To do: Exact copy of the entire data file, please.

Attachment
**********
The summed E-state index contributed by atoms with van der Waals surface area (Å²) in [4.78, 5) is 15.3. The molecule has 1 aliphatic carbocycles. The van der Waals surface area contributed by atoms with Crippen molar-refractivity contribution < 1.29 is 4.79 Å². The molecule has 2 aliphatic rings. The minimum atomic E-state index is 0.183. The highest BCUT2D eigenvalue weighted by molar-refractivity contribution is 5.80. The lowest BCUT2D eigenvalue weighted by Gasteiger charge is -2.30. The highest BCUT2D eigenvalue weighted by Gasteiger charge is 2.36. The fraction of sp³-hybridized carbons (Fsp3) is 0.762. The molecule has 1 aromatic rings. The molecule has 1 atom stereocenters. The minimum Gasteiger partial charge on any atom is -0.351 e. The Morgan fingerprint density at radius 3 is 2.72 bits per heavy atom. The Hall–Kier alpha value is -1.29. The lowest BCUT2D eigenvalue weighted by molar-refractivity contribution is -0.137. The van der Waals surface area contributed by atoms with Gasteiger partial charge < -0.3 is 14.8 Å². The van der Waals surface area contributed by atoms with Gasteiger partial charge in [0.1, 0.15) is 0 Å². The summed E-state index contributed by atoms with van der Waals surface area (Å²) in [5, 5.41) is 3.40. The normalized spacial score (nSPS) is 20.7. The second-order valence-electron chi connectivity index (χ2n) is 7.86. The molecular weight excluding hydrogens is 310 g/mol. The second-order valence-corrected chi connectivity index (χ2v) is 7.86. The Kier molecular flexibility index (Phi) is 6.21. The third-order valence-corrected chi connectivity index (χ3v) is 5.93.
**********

The summed E-state index contributed by atoms with van der Waals surface area (Å²) in [4.78, 5) is 15.3. The molecule has 1 aliphatic carbocycles. The van der Waals surface area contributed by atoms with Crippen molar-refractivity contribution < 1.29 is 4.79 Å². The molecule has 2 aliphatic rings. The minimum atomic E-state index is 0.183. The highest BCUT2D eigenvalue weighted by molar-refractivity contribution is 5.80. The lowest BCUT2D eigenvalue weighted by Gasteiger charge is -2.30. The highest BCUT2D eigenvalue weighted by Gasteiger charge is 2.36. The fraction of sp³-hybridized carbons (Fsp3) is 0.762. The molecule has 1 aromatic rings. The molecule has 1 atom stereocenters. The minimum Gasteiger partial charge on any atom is -0.351 e. The Morgan fingerprint density at radius 3 is 2.72 bits per heavy atom. The Hall–Kier alpha value is -1.29. The lowest BCUT2D eigenvalue weighted by molar-refractivity contribution is -0.137. The van der Waals surface area contributed by atoms with Gasteiger partial charge < -0.3 is 14.8 Å². The van der Waals surface area contributed by atoms with Gasteiger partial charge in [0.1, 0.15) is 0 Å². The summed E-state index contributed by atoms with van der Waals surface area (Å²) in [5, 5.41) is 3.40. The normalized spacial score (nSPS) is 20.7. The second-order valence-electron chi connectivity index (χ2n) is 7.86. The molecular weight excluding hydrogens is 310 g/mol. The second-order valence-corrected chi connectivity index (χ2v) is 7.86. The Kier molecular flexibility index (Phi) is 6.21. The third-order valence-corrected chi connectivity index (χ3v) is 5.93.